By 31 May 2011 | Categories: news


CPU maker Intel has predicted that by the end of 2012, 40% of the consumer notebook market segment will encompass an emerging new breed of no-compromise computers. These will increasingly combine top performance, improved responsiveness and security in thin, elegant form factors.
During the COMPUTEX 2011 expo currently underway in Taipei, Taiwan, Intel executive vice president Sean Maloney outlined the significant changes that the company is making to enable this new category. Maloney highlighted Intel’s push to accelerate the pace of innovation for system-on-chips (SoCs) for netbooks, smartphones, tablets, and other companion devices. Intel’s vision is to enable a new user experience by accelerating a new class of mobile computers.
“Computing is taking many forms,” said Maloney. “Technology innovation is a catalyst, and we believe the changes Intel is making to its roadmaps, together with strong industry collaboration, will bring about an exciting change in personal computing over the next few years.”
From Sandy Bridge to Ivy Bridge
Maloney described three key phases in the company’s strategy to accelerate the vision, which begins to unfold with the company’s latest 2nd Generation Intel Core processors. This family of products will enable thin, light and beautiful designs that are less than 20 mm thick.
ASUS Chairman Jonney Shih joined Maloney on stage to showcase the company’s new ultra-thin notebook based on the latest 2nd Generation Intel Core processor.
“At ASUS, we are very much aligned with Intel’s vision of Ultrabook,” said Shih. “Our customers are demanding an uncompromised computing experience in a lightweight, highly portable design that responds to their needs quickly. Transforming the PC into an ultra thin, ultra responsive device will change the way people interact with their PC.”
Building on the latest 2nd Generation Intel Core technology, Maloney outlined the next generation Intel processor family codenamed “Ivy Bridge,” which is scheduled for availability in PC systems in the first half of 2012. Notebooks based on “Ivy Bridge” will bring improved power efficiency, smart visual performance, increased responsiveness and enhanced security.
“Ivy Bridge” is the first high-volume chip based on Intel’s 22 nanometer (nm) manufacturing technology that uses a revolutionary 3-D transistor design called Tri-Gate announced in May.
Maloney also highlighted the fact that more people and devices connecting to the internet will lead to unprecedented growth in cloud-based services for storage, synchronisation and entertainment. To illustrate this point he stated that one new Intel-based server is needed for roughly every additional 600 new smartphones or 122 new tablets connecting to the internet.
He also reiterated the company’s “Cloud 2015” vision of a world of interoperable “federated” clouds, which enables enterprises to share data securely across public and private clouds. These “automated” networks will also allow the movement of workloads between servers in the data center for better utilisation and energy efficiency and “device-aware” clouds that know what types of applications, commands and processing.
Accelerating the Intel Atom Processor Roadmap 
Intel’s executive vice president then highlighted key milestones and additional details on upcoming generations of Intel Atom processor-based platforms for tablets, netbooks and smartphones. The Atom processor will outpace Moore’s Law, accelerating from 32 nm through 22 nm to 14 nm within three successive years.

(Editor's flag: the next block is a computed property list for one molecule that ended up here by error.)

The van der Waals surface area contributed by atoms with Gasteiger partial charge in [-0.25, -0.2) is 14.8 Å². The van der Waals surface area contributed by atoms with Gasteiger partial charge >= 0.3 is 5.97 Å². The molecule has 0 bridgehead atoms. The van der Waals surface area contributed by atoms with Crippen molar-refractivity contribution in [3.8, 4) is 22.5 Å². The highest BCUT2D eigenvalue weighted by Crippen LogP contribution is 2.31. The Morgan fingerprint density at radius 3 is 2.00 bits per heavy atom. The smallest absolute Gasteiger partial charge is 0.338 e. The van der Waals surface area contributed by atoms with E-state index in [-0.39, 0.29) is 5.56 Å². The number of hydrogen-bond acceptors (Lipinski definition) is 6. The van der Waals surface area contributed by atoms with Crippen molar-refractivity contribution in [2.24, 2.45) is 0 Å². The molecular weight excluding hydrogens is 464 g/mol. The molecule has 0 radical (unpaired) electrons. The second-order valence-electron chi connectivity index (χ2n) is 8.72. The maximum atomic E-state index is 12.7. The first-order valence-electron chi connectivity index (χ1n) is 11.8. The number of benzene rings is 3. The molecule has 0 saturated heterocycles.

Having a cadence of a new-process-generation every year will result in significant reduction in transistor leakage, lower active power and an increase of transistor density to enable more powerful smartphones, tablets and netbooks with more features and longer battery life.                
Cedar Trail on the way
Reaching its 100 million-unit milestone this month, Intel is preparing its next-generation netbook platform, codenamed “Cedar Trail.” “Cedar Trail” is the first netbook platform based on Intel’s 32 nm technology, and will enable ultra-thin, fanless designs with new capabilities.
These capabilities include Intel Rapid Start technology, providing users with a faster resume action from standby, Intel Smart Connect Technology that enables an always updated experience even during standby, and Intel Wireless Display and PC Sync, which let users wirelessly update and synchronize documents, content and media across multiple devices.
In addition, the new platform is expected to enable over ten hours of battery life and weeks of standby. “Cedar Trail” will support leading operating systems, such as Microsoft Windows, Google Chrome and Nokia and Intel’s MeeGo
Intel’s 1st smartphone- and tablet PC targeting platform
Next, Maloney discussed “Medfield,” Intel’s first purpose-built 32 nm platform for smartphones and tablets. “Medfield” has been optimised for both low power and high performance and will deliver long use-time, rich media and gaming, as well as advanced imaging capabilities.
To illustrate this point in tablets, Intel showcased a “Medfield” design running Google Android 3.0 (“Honeycomb”) for the first time. In production later this year, the platform will enable sub-9 mm designs that weigh less than 1.5 pounds (around 680 g) for tablet designs in market the first half of 2012. It will support a range of operating systems including Android and MeeGo.
“The work Intel is doing with the Intel Atom processor roadmap, coupled with the significant changes the company is making to its Intel Core processor roadmaps, will continue to enhance Intel’s ability to deliver complete hardware solutions with a choice of software platforms across a full spectrum of computing - from back-end servers that power the cloud to the billions of devices that access the cloud,” concluded Maloney.


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